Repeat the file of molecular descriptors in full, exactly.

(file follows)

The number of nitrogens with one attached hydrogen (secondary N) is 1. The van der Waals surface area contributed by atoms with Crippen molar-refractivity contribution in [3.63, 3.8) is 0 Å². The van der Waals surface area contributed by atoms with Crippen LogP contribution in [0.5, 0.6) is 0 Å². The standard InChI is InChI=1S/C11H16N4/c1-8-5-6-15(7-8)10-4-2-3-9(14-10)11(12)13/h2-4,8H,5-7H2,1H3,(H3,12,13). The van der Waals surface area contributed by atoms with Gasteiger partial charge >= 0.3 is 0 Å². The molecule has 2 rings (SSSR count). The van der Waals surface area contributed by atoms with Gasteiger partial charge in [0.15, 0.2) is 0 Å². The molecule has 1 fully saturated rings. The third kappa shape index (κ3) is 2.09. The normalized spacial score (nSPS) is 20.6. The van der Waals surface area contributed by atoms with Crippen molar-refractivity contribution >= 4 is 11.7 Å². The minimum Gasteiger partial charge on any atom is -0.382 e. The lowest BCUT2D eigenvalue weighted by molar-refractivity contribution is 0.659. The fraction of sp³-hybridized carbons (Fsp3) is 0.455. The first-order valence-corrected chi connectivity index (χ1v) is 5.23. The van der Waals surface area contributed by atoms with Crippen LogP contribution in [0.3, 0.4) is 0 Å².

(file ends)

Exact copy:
The number of nitrogens with one attached hydrogen (secondary N) is 1. The van der Waals surface area contributed by atoms with Crippen molar-refractivity contribution in [3.63, 3.8) is 0 Å². The van der Waals surface area contributed by atoms with Crippen LogP contribution in [0.5, 0.6) is 0 Å². The standard InChI is InChI=1S/C11H16N4/c1-8-5-6-15(7-8)10-4-2-3-9(14-10)11(12)13/h2-4,8H,5-7H2,1H3,(H3,12,13). The van der Waals surface area contributed by atoms with Gasteiger partial charge >= 0.3 is 0 Å². The molecule has 2 rings (SSSR count). The van der Waals surface area contributed by atoms with Gasteiger partial charge in [0.15, 0.2) is 0 Å². The molecule has 1 fully saturated rings. The third kappa shape index (κ3) is 2.09. The normalized spacial score (nSPS) is 20.6. The van der Waals surface area contributed by atoms with Crippen molar-refractivity contribution >= 4 is 11.7 Å². The minimum Gasteiger partial charge on any atom is -0.382 e. The lowest BCUT2D eigenvalue weighted by molar-refractivity contribution is 0.659. The fraction of sp³-hybridized carbons (Fsp3) is 0.455. The first-order valence-corrected chi connectivity index (χ1v) is 5.23. The van der Waals surface area contributed by atoms with Crippen LogP contribution in [0.3, 0.4) is 0 Å².